Longhorns and the Lege

It’s time to gear up for the 2015 legislative session.

Every other year in Texas, our elected representatives gather in Austin to do the state’s business. January 13 marks the beginning of Texas’ 84th legislative session, and just as in the 83rd and 82nd sessions, higher education, and specifically the University of Texas at Austin, will be among the items our legislators will discuss and potentially address.


As a former legislator myself, this process is as familiar to me as brushing my teeth. I know how it works, and I know what’s involved. I can tell you also from personal experience that what matters is having informed advocates who are present during the deliberations. The Texas Exes has been expanding and increasing our work in this area, and in this session I’m optimistic that we can really move the needle for the university.

The Association has identified several key legislative priorities for 2015. Two big-picture policy areas with long-range impact are:

  • Base Funding. This is the beginning of any conversation about higher education, because it is foundational to the way universities operate. Our state funds colleges and universities differently based on complicated formulas. In 2011, higher education suffered substantial cuts to the base-funding levels, only some of which were restored in 2013. Our priority in the 2015 session is to get the levels fully restored so that our universities (and UT-Austin in particular) can compete with the best universities in the country and stop the flight of talent out of the state. It is a surprise to most people that state funding is only 12 percent of UT-Austin’s budget.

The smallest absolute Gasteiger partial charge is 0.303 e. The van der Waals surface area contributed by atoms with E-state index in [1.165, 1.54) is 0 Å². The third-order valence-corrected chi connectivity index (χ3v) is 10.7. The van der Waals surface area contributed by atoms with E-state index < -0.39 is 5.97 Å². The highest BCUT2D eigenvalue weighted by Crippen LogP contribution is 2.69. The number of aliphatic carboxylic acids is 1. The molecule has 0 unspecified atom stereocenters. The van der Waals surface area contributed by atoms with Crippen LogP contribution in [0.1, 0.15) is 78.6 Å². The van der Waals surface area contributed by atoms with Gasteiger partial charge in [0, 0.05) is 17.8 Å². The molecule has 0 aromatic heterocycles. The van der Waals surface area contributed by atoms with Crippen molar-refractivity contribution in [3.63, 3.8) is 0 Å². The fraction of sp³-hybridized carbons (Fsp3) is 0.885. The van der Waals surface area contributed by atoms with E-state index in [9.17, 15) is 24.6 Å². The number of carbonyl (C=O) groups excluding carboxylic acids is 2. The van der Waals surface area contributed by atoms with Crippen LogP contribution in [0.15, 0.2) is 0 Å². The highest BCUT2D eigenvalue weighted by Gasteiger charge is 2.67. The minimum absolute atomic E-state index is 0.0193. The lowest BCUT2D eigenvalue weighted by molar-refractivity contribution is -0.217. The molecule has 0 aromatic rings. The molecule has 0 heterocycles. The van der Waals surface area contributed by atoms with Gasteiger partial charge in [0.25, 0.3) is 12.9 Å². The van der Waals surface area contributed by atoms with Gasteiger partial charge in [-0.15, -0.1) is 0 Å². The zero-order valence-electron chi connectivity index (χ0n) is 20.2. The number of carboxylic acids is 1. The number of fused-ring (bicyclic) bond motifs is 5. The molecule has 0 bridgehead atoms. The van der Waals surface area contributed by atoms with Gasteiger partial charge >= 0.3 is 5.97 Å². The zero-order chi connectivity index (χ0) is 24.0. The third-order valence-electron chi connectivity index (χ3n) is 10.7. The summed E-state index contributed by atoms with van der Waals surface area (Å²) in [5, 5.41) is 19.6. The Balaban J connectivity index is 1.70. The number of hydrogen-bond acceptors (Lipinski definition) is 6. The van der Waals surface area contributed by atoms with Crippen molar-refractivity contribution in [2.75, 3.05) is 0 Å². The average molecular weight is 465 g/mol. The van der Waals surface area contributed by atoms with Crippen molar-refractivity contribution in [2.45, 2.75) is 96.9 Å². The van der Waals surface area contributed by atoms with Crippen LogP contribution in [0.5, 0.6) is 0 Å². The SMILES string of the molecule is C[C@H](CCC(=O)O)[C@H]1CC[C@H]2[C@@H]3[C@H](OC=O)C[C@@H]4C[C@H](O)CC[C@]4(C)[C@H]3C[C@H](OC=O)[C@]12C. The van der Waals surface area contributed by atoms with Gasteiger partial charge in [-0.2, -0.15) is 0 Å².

• Support for Tier-One Research and Innovation. The state wisely uses a series of innovative funds to support universities and faculty members to win external research grants. The more aggressively the state can match those funds, the more quality research grants will come to Texas, building excellence in faculty and added experience for students. We will encourage our elected representatives to be as aggressive as possible with these funds, so that Texas can continue to be a national leader in academic and applied research.

You will be hearing more about these and other issues as we get into the session. If you have not already signed up to be a UT Advocate, I invite you to do so here. Please also consider joining your fellow Texas Exes and our friends from Texas A&M for Orange & Maroon Legislative Day. It will be Wednesday, Feb. 4 in Austin, and you can find those details online as well.

There are a lot of new state representatives and senators this year, so it is more important than ever that Texas Exes are informed and present during the session. Advocating on the university’s behalf is a privilege and a responsibility that we all share. Don’t just stand by and watch; now is the time to get involved.



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